REVIEW : TATVA / The Elemental in Art / Sushma Sabnis
Inspired by the five elements in the Universe, the three artists of the show, ‘Tatva’ at the Jehangir Art Gallery, tried to capture the tangible and the ephemeral elements as seen in their surrounding through their art works.. a review of the not so obvious by Sushma Sabnis.
There is an unspoken umbilical link between humanity and the Universe and the five elements it is believed to be composed of, earth, water, air, fire and ether. These elements have spurred on numerous fields of interpretations and manifestations over centuries, be they in science or art or mythology. The five elements have always inspired the poets, writers, musicians and artists either directly or metaphorically. Most of these elements have played an intrinsic part in the composition of the art works thus produced. This concept of the ‘Panchamahabhoota’ (five elements) is what inspired the ongoing show ‘Tatva’ at the Jehangir Art Gallery, Mumbai. The show is curated by Dr Manjiri Thakoor and the participating artists are Sunil Ningule, Prakash Gaikwad and Ajay Singh Bhadoriya.
At the onset, one can feel the groundedness of the earth element in the works of artist Sunil Ningule, a graduate with a BFA and MFA in Drawing and Painting from Sir JJ School of Art, Mumbai. The works of Ningule bring out the correlation between spaces, inner and outer, in an attempt to create a contrast between the accessible, shared and the restricted spaces as he sees them in his surroundings. The works rendered in vibrant hues, could be seen as top views of a city and its burgeoning edifices and structures, vying for every little space to be cordoned off into titled, placarded zones. Buildings, roads, cityscapes and landscapes take a different form in the works as they seem to overlap at times, daring to break through and invade barriers, physical or mental, political or social or private. These could be actual barriers, or metaphorical barriers, and the artist leaves it to the imaginative devices of the viewers to discern for themselves.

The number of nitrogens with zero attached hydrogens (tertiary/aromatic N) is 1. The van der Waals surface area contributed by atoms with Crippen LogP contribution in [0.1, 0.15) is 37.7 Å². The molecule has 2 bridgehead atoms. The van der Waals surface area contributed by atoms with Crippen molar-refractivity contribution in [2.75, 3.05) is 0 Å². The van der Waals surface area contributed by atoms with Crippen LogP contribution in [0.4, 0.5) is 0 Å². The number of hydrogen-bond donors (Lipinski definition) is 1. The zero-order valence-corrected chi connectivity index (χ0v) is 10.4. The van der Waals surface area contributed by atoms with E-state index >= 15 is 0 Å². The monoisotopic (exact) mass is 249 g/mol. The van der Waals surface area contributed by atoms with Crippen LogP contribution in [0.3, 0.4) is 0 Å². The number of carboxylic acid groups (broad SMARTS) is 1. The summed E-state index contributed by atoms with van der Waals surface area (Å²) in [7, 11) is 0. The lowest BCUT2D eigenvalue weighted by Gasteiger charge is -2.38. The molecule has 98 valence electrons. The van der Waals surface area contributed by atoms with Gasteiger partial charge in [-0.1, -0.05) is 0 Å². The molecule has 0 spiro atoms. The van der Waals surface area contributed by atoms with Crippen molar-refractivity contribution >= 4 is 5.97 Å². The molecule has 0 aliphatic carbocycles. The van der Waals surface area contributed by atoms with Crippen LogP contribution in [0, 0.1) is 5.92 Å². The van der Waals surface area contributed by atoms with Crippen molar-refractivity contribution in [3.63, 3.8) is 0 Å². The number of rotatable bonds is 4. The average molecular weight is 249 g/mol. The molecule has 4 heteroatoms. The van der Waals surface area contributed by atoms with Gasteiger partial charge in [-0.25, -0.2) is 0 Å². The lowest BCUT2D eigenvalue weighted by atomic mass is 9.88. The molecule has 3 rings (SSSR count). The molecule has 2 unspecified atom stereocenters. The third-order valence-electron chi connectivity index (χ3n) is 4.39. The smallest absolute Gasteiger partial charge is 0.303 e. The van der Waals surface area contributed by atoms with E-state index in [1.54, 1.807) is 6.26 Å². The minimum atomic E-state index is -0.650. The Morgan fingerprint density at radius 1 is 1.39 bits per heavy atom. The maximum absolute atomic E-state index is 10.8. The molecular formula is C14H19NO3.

Moving from the zones of in/accessibility to the plains of open curiosity are the works of Prakash Gaikwad, a BFA / MFA graduate in Drawing and Painting from Sir JJ School of Arts, Mumbai. Gaikwad seeks answers through his heavily layered works. His paintings have a quality of being dense in the way the paint is layered as well as the way the motifs are arranged on the pictorial plane. The motifs are forms, either various encountered visuals from memory, or imaginations which conjure them up. These are reminiscent of native Indian motifs and aboriginal art forms, however they may have no connection to such origins. There appears to be a kind of frantic search which manifests in Gaikwad’s works on canvas as well as goat skin works. The imagery comprises of ancient symbols quite liberally used along with textual forms. Tree of life, sacred feminine, sacred geometry, face of time and sun worship are some of the themes which leap out at the viewer from the works. The All-seeing-eye representing the human gaze or the scrutinising gaze of Divinity also makes its presence shown in all the works. The works present a blend of elements which seem to adhere to the basic concept of the show.
From a medley of elements, one moves to a contrast of elements in the ceramic works by artist Ajay Singh Bhadoriya. Bhadoriya has a BFA in Ceramics from Sir JJ School of Arts, Mumbai and a MFA in Ceramics from Viswa Bharati University, Santiniketan. One is drawn to the way the wall based ceramic sculptures have been hand moulded and then baked to give specific rustic texture to the work. Also one notices the apparent contrast in the medium of depiction, earth, and the imagery depicted, which is windows and doors. The entrances and outlets of structures are symbols of the air element and the light / fire element. The artist brings in these three elements in these works subconsciously pitching them as intrinsic and representational. To add to the textures, the artist chooses to styles small bricks and wooden latticed doorways for emphasising the earth element. The works could be read as standing on the edge of a space which borders the unexplored realm, thus building up a question in the minds of the viewer. This could be read as a metaphor for addressing the unknown in one’s life as they stand at crossroads, equipped merely with their sensorial / elemental apparatus to decipher the unseen.
‘Tatva’ tries to give new dimensions to a much explored subject of five elements and brings to some extent newer perspectives by way of the artworks on display. The artists’ works attempt, in some cases, a direct approach to the concept of elements while a more metaphorical approach could have unraveled the mystical nuances of this myriad subject. This could be a possible evolutionary path in the art practices the artists employ in the future with deeper and more robust addressal and interpretations. One looks forward to it.
(Images Courtesy the Artists and Facebook)